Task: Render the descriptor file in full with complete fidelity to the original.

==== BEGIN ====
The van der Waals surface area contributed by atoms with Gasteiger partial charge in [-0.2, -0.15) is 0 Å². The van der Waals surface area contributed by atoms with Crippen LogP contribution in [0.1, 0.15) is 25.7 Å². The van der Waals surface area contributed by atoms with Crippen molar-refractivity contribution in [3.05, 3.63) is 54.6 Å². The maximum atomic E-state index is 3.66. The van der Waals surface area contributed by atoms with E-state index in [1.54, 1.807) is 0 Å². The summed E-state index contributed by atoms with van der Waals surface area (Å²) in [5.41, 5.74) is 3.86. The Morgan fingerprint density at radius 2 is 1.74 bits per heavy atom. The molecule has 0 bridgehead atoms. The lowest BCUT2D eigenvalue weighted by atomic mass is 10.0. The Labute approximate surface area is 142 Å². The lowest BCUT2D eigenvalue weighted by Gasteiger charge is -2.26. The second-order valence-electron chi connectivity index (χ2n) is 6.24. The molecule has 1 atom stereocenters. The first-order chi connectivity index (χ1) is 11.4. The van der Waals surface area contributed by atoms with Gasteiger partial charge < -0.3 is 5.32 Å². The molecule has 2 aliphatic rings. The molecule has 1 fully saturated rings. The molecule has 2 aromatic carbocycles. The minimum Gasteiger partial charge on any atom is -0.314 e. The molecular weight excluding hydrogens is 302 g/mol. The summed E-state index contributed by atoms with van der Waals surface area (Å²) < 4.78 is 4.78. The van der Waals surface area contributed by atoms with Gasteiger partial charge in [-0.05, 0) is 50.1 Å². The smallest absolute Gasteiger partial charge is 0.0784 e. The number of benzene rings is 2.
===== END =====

The van der Waals surface area contributed by atoms with Gasteiger partial charge in [-0.2, -0.15) is 0 Å². The van der Waals surface area contributed by atoms with Crippen LogP contribution in [0.1, 0.15) is 25.7 Å². The van der Waals surface area contributed by atoms with Crippen molar-refractivity contribution in [3.05, 3.63) is 54.6 Å². The maximum atomic E-state index is 3.66. The van der Waals surface area contributed by atoms with E-state index in [1.54, 1.807) is 0 Å². The summed E-state index contributed by atoms with van der Waals surface area (Å²) in [5.41, 5.74) is 3.86. The Morgan fingerprint density at radius 2 is 1.74 bits per heavy atom. The molecule has 0 bridgehead atoms. The lowest BCUT2D eigenvalue weighted by atomic mass is 10.0. The Labute approximate surface area is 142 Å². The lowest BCUT2D eigenvalue weighted by Gasteiger charge is -2.26. The second-order valence-electron chi connectivity index (χ2n) is 6.24. The molecule has 1 atom stereocenters. The first-order chi connectivity index (χ1) is 11.4. The van der Waals surface area contributed by atoms with Gasteiger partial charge < -0.3 is 5.32 Å². The molecule has 2 aliphatic rings. The molecule has 1 fully saturated rings. The molecule has 2 aromatic carbocycles. The minimum Gasteiger partial charge on any atom is -0.314 e. The molecular weight excluding hydrogens is 302 g/mol. The summed E-state index contributed by atoms with van der Waals surface area (Å²) < 4.78 is 4.78. The van der Waals surface area contributed by atoms with Gasteiger partial charge in [-0.05, 0) is 50.1 Å². The smallest absolute Gasteiger partial charge is 0.0784 e. The number of benzene rings is 2.